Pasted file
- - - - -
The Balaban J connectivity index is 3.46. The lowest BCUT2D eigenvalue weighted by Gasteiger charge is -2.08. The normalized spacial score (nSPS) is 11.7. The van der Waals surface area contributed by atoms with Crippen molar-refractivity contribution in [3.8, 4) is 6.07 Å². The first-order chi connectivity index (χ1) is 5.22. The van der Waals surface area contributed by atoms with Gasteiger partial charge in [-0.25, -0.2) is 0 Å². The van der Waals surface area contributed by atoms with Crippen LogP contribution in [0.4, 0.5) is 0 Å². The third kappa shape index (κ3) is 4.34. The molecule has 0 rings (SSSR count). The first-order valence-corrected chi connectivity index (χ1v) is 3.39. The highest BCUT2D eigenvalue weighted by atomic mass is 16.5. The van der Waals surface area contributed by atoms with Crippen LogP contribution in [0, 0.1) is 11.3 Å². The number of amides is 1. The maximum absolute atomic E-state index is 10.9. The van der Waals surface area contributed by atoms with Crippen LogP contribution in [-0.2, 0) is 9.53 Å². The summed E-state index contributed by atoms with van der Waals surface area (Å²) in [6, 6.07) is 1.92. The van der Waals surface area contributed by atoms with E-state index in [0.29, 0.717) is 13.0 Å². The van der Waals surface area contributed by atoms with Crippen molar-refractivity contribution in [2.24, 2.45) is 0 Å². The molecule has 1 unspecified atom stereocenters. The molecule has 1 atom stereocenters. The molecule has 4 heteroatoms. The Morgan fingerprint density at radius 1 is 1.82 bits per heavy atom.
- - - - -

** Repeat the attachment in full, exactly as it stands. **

The Balaban J connectivity index is 3.46. The lowest BCUT2D eigenvalue weighted by Gasteiger charge is -2.08. The normalized spacial score (nSPS) is 11.7. The van der Waals surface area contributed by atoms with Crippen molar-refractivity contribution in [3.8, 4) is 6.07 Å². The first-order chi connectivity index (χ1) is 5.22. The van der Waals surface area contributed by atoms with Gasteiger partial charge in [-0.25, -0.2) is 0 Å². The van der Waals surface area contributed by atoms with Crippen LogP contribution in [0.4, 0.5) is 0 Å². The third kappa shape index (κ3) is 4.34. The molecule has 0 rings (SSSR count). The first-order valence-corrected chi connectivity index (χ1v) is 3.39. The highest BCUT2D eigenvalue weighted by atomic mass is 16.5. The van der Waals surface area contributed by atoms with Crippen LogP contribution in [0, 0.1) is 11.3 Å². The number of amides is 1. The maximum absolute atomic E-state index is 10.9. The van der Waals surface area contributed by atoms with Crippen LogP contribution in [-0.2, 0) is 9.53 Å². The summed E-state index contributed by atoms with van der Waals surface area (Å²) in [6, 6.07) is 1.92. The van der Waals surface area contributed by atoms with E-state index in [0.29, 0.717) is 13.0 Å². The van der Waals surface area contributed by atoms with Crippen molar-refractivity contribution in [2.24, 2.45) is 0 Å². The molecule has 1 unspecified atom stereocenters. The molecule has 1 atom stereocenters. The molecule has 4 heteroatoms. The Morgan fingerprint density at radius 1 is 1.82 bits per heavy atom.